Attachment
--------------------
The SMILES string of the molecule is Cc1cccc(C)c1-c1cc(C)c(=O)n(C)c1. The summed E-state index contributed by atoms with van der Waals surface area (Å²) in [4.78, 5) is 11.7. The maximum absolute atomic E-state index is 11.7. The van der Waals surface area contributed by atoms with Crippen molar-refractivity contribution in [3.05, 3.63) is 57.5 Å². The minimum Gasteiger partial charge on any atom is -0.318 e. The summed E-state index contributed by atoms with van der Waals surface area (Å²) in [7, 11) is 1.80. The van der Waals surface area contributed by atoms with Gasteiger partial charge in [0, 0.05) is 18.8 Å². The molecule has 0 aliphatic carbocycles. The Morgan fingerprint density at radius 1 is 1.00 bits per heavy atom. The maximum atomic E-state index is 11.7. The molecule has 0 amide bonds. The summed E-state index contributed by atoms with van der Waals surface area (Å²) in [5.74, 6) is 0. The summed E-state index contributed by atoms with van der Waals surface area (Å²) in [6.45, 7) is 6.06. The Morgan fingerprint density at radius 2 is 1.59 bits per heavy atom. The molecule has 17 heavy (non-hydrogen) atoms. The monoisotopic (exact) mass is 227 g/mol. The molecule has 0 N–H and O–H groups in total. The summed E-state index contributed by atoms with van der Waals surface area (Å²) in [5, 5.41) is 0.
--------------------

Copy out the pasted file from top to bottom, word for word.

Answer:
The SMILES string of the molecule is Cc1cccc(C)c1-c1cc(C)c(=O)n(C)c1. The summed E-state index contributed by atoms with van der Waals surface area (Å²) in [4.78, 5) is 11.7. The maximum absolute atomic E-state index is 11.7. The van der Waals surface area contributed by atoms with Crippen molar-refractivity contribution in [3.05, 3.63) is 57.5 Å². The minimum Gasteiger partial charge on any atom is -0.318 e. The summed E-state index contributed by atoms with van der Waals surface area (Å²) in [7, 11) is 1.80. The van der Waals surface area contributed by atoms with Gasteiger partial charge in [0, 0.05) is 18.8 Å². The molecule has 0 aliphatic carbocycles. The Morgan fingerprint density at radius 1 is 1.00 bits per heavy atom. The maximum atomic E-state index is 11.7. The molecule has 0 amide bonds. The summed E-state index contributed by atoms with van der Waals surface area (Å²) in [5.74, 6) is 0. The summed E-state index contributed by atoms with van der Waals surface area (Å²) in [6.45, 7) is 6.06. The Morgan fingerprint density at radius 2 is 1.59 bits per heavy atom. The molecule has 17 heavy (non-hydrogen) atoms. The monoisotopic (exact) mass is 227 g/mol. The molecule has 0 N–H and O–H groups in total. The summed E-state index contributed by atoms with van der Waals surface area (Å²) in [5, 5.41) is 0.